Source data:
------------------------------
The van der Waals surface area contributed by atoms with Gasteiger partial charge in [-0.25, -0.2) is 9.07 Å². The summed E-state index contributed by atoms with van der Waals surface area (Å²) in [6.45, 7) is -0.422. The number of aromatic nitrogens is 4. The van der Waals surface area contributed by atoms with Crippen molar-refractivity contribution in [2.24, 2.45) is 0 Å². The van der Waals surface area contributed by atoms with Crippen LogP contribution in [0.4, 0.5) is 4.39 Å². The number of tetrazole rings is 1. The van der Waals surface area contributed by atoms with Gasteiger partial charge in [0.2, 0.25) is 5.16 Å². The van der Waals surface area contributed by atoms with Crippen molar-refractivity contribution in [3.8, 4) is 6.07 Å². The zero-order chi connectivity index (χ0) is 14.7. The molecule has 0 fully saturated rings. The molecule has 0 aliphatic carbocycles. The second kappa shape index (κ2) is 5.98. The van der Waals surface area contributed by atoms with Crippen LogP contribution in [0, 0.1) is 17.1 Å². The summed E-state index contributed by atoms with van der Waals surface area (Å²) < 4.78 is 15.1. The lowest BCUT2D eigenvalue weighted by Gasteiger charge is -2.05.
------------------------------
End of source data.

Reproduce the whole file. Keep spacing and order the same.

The van der Waals surface area contributed by atoms with Gasteiger partial charge in [-0.25, -0.2) is 9.07 Å². The summed E-state index contributed by atoms with van der Waals surface area (Å²) in [6.45, 7) is -0.422. The number of aromatic nitrogens is 4. The van der Waals surface area contributed by atoms with Crippen molar-refractivity contribution in [2.24, 2.45) is 0 Å². The van der Waals surface area contributed by atoms with Crippen LogP contribution in [0.4, 0.5) is 4.39 Å². The number of tetrazole rings is 1. The van der Waals surface area contributed by atoms with Gasteiger partial charge in [0.2, 0.25) is 5.16 Å². The van der Waals surface area contributed by atoms with Crippen molar-refractivity contribution in [3.8, 4) is 6.07 Å². The zero-order chi connectivity index (χ0) is 14.7. The molecule has 0 fully saturated rings. The molecule has 0 aliphatic carbocycles. The second kappa shape index (κ2) is 5.98. The van der Waals surface area contributed by atoms with Crippen LogP contribution in [0, 0.1) is 17.1 Å². The summed E-state index contributed by atoms with van der Waals surface area (Å²) < 4.78 is 15.1. The lowest BCUT2D eigenvalue weighted by Gasteiger charge is -2.05.